Sometimes when I’m up at 11:30 p.m. I click over to PBS to see who is on Charlie Rose. It’s a mistake to do that because I’m supposed to be in bed at that hour, or at least on the way. About a week ago Charlie’s guest was author Scott Turow talking about his new book Innocent, a sequel to Presumed Innocent, the book that launched a legal-thriller career on the bestseller list.
I enjoyed the interview, and the next thing I knew it was 12:30 p.m. My main takeaway from Turow was that writers never really arrive. The goal is to just keep writing. It’s all practice, as he put it. The lawyer-author said he is still practicing and trying to improve his craft with each new book he writes. And now he’s trying something new—he’s writing a play.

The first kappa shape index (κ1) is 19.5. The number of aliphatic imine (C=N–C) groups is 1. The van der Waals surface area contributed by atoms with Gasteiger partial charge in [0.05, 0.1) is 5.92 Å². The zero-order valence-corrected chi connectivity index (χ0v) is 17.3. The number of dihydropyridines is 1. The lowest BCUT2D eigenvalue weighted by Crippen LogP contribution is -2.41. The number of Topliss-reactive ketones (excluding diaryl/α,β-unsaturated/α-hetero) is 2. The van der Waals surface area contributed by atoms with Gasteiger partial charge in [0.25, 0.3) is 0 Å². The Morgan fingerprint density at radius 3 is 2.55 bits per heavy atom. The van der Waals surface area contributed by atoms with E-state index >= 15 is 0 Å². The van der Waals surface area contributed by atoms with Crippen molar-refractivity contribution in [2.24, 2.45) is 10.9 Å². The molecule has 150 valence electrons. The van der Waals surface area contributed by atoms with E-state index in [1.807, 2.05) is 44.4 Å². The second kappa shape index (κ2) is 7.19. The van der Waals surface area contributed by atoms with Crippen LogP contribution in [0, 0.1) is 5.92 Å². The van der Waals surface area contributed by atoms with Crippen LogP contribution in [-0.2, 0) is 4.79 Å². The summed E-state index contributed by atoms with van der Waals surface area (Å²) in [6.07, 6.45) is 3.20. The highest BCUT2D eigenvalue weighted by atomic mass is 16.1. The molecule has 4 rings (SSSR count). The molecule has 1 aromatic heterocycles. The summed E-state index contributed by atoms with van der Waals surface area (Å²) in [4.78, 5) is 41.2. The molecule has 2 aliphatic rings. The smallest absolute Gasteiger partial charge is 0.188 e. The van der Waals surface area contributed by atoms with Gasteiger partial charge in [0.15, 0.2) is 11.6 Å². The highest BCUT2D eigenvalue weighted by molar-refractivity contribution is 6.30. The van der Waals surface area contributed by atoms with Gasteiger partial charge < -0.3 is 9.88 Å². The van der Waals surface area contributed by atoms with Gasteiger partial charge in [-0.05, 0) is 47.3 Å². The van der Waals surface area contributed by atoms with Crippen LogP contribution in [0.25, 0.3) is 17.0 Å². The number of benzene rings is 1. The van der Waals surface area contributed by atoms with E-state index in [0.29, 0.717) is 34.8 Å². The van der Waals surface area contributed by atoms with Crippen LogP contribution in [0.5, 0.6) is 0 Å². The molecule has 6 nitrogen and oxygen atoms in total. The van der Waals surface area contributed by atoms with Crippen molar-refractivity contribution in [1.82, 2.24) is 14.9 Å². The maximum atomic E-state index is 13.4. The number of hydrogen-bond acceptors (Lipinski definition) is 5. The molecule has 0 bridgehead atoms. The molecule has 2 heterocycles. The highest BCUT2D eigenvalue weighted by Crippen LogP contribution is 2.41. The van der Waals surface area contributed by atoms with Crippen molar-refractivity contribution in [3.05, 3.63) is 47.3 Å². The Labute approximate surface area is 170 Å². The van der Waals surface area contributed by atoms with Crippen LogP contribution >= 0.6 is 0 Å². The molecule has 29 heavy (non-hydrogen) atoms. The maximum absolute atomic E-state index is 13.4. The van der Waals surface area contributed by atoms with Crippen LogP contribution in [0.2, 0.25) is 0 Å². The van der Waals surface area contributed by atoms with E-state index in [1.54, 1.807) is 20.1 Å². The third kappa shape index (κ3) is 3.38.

Turow had no idea or expectation that his work would break out the way it did 20-plus years ago. I believe it took him by surprise. He had written four or five unpublished novels that were sitting in a drawer. That was the amount of practice he had when Presumed Innocent circulated and drew the interest of a handful of publishers. The rest is history, as they say. That book gave him the fame and financial independence to continue writing, although he still practices law part-time because he enjoys it.